Meeting in members’ houses, the community dedicated itself to impassioned study. They completed El Aposento Alto (an Upper Room devotional guide), met regularly with Rev. Cortes’s church for Zoom training sessions and virtual worship services. They started (and are currently completing) the UMC lay missionary training through the Hispanic Latino National Plan, and they worked through resources from Discipleship Ministries and the General Board of Higher Education and Ministry.

There were also learning opportunities initiated by the Hispanic/Latino Committee. Some of the committee members facilitated training sessions; others helped plan and organize the training events, as well as participated in the monthly meetings. 

In the midst of such intensive learning, Rev. Cortes stressed that the group had to maintain an “outward, missional focus” in relation to the surrounding community. She wanted to harness their excitement for studying the scriptures, and, like a hydraulic engineer working with an irrigation system, channel it into an enthusiasm for bearing witness and reaching out beyond the walls of the house meetings. They were charged to share their joy with others. “I told everyone that they had to bring two new people to each event,” reflected Rev. Cortes. “They knew that I would follow up with them each week to see if they had invited new people.” 

Up to this point, the group had been called the “Cumberland Hispanic Fellowship.” As they continued learning and growing, however, a particular identity took shape–one that necessitated a new name: Agua Viva (“Living Water”) Hispanic Ministry.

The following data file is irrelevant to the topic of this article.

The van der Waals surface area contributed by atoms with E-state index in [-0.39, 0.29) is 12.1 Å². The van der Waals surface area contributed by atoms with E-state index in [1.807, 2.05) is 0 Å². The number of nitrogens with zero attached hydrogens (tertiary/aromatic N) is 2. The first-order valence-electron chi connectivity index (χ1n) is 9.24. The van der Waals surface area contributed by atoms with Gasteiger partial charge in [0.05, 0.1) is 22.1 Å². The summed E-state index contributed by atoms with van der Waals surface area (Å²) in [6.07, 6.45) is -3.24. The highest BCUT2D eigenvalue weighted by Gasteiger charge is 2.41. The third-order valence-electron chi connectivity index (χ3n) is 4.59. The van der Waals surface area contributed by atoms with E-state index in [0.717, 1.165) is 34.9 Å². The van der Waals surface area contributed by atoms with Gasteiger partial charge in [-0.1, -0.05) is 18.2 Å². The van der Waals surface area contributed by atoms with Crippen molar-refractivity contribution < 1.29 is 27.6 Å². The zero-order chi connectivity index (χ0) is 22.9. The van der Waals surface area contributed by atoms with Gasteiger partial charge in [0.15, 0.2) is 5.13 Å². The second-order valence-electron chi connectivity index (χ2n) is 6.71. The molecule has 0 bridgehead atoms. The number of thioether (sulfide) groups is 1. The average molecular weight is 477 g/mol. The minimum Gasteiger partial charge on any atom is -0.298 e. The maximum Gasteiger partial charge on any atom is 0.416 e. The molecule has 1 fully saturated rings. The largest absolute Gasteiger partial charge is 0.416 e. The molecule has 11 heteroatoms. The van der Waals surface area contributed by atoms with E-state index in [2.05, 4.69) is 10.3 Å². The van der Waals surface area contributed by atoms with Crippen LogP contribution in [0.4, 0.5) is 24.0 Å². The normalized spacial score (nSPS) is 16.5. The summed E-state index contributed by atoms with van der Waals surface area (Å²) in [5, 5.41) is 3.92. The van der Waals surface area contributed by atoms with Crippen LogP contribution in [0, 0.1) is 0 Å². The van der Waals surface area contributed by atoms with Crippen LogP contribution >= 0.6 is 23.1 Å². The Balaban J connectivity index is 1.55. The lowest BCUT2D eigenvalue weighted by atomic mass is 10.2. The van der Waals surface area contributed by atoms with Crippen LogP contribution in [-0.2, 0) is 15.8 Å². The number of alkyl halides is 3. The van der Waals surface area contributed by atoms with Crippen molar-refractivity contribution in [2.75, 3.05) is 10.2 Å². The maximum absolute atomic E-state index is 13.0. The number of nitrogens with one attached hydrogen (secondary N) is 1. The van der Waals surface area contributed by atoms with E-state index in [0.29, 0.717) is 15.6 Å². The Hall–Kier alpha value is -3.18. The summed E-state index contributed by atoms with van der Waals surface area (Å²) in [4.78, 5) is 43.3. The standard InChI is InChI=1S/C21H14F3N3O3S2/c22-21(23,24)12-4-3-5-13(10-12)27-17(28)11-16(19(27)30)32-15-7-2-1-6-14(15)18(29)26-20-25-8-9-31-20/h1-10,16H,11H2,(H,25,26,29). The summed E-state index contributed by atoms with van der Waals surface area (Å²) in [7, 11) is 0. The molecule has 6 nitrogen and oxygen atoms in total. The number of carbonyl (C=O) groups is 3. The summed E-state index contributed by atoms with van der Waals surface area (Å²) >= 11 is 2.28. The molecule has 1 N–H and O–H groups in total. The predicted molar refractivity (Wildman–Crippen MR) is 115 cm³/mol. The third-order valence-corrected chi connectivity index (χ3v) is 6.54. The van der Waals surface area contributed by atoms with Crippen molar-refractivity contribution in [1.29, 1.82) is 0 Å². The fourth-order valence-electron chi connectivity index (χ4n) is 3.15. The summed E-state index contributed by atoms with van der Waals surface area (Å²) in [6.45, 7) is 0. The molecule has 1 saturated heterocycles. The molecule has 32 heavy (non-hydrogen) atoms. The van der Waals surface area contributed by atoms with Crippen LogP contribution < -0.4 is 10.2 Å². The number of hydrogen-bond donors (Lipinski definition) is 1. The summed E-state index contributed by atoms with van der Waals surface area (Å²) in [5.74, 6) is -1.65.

With a new name and a refreshed focus, they began collaboration with another United Methodist church: Crossville UMC, joining the latter on the first Sunday of every month for a communion service. Amidst the language barriers, Rev. Cortes emphasized something deeper and more fundamental that united the two groups: the fellowship of the Holy Spirit. “Although they [the service participants] may not fully understand each other’s languages, they understand the love that is powerfully present,” said Rev. Cortes.

Crossville UMC and Agua Viva Hispanic Ministry continue to celebrate communion together; they also collaborate on a bi-lingual youth program. 

Looking ahead, Agua Viva Hispanic Ministry has numerous events planned, as well as visions for further growth: They have a blueprint in place for a scholarship program aimed at aiding children in the community; they have a local church training scheduled, with twenty-seven persons already registered; and they’ve made plans to hold routine budget trainings–all of which were initiated by the community members, in conjunction with the Hispanic/Latino Committee and the Hispanic Latino National Plan. They’re also pushing back against and expanding old leadership models, with female community members taking on teaching roles within Bible studies, a dramatic break from prior patriarchal structures.

When asked what this community means to them, their answers were unanimous. As one community member, Francisco Flores, put it, “Being a part of this ministry gives me the strength to keep going during the hard times.” 

Another person exclaimed, “There is so much excitement here because of what God is doing!”

Where once the river bed was parched and dry, waters now surge and rapids burble. The evolving story of the Living Water Hispanic Ministry is evidence that God continues to transform deserts into flowing streams.